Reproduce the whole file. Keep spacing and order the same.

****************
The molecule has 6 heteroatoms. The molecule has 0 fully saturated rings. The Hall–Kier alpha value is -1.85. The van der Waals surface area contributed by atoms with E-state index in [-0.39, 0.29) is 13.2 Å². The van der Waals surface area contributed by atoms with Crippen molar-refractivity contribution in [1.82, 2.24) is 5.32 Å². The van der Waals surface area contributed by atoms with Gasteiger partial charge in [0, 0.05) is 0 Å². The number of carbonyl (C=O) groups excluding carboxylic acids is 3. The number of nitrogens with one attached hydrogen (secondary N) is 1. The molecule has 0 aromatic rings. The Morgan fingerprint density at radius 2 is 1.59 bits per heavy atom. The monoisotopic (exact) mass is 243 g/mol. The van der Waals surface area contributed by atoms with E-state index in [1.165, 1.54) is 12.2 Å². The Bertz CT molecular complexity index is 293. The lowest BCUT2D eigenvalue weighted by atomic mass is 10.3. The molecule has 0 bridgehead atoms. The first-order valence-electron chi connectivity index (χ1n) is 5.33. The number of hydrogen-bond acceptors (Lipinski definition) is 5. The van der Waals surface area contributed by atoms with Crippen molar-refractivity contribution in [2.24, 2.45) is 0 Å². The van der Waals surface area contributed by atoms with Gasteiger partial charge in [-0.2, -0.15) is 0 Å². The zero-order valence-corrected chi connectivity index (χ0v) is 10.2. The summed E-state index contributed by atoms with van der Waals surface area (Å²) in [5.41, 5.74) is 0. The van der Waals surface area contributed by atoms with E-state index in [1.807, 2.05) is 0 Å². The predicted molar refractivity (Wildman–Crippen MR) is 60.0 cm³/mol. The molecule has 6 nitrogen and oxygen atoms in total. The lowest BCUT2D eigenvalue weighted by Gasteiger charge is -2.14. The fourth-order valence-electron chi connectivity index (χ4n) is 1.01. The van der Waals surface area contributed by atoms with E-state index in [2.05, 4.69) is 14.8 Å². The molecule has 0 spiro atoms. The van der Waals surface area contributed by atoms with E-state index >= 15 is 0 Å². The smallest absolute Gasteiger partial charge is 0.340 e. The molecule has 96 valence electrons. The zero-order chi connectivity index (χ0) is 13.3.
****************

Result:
The molecule has 6 heteroatoms. The molecule has 0 fully saturated rings. The Hall–Kier alpha value is -1.85. The van der Waals surface area contributed by atoms with E-state index in [-0.39, 0.29) is 13.2 Å². The van der Waals surface area contributed by atoms with Crippen molar-refractivity contribution in [1.82, 2.24) is 5.32 Å². The van der Waals surface area contributed by atoms with Gasteiger partial charge in [0, 0.05) is 0 Å². The number of carbonyl (C=O) groups excluding carboxylic acids is 3. The number of nitrogens with one attached hydrogen (secondary N) is 1. The molecule has 0 aromatic rings. The Morgan fingerprint density at radius 2 is 1.59 bits per heavy atom. The monoisotopic (exact) mass is 243 g/mol. The van der Waals surface area contributed by atoms with E-state index in [1.165, 1.54) is 12.2 Å². The Bertz CT molecular complexity index is 293. The lowest BCUT2D eigenvalue weighted by atomic mass is 10.3. The molecule has 0 bridgehead atoms. The first-order valence-electron chi connectivity index (χ1n) is 5.33. The number of hydrogen-bond acceptors (Lipinski definition) is 5. The van der Waals surface area contributed by atoms with Crippen molar-refractivity contribution in [2.24, 2.45) is 0 Å². The van der Waals surface area contributed by atoms with Gasteiger partial charge in [-0.2, -0.15) is 0 Å². The zero-order valence-corrected chi connectivity index (χ0v) is 10.2. The summed E-state index contributed by atoms with van der Waals surface area (Å²) in [5.41, 5.74) is 0. The van der Waals surface area contributed by atoms with E-state index in [1.807, 2.05) is 0 Å². The predicted molar refractivity (Wildman–Crippen MR) is 60.0 cm³/mol. The molecule has 6 nitrogen and oxygen atoms in total. The lowest BCUT2D eigenvalue weighted by Gasteiger charge is -2.14. The fourth-order valence-electron chi connectivity index (χ4n) is 1.01. The van der Waals surface area contributed by atoms with E-state index in [2.05, 4.69) is 14.8 Å². The molecule has 0 spiro atoms. The van der Waals surface area contributed by atoms with E-state index >= 15 is 0 Å². The smallest absolute Gasteiger partial charge is 0.340 e. The molecule has 96 valence electrons. The zero-order chi connectivity index (χ0) is 13.3.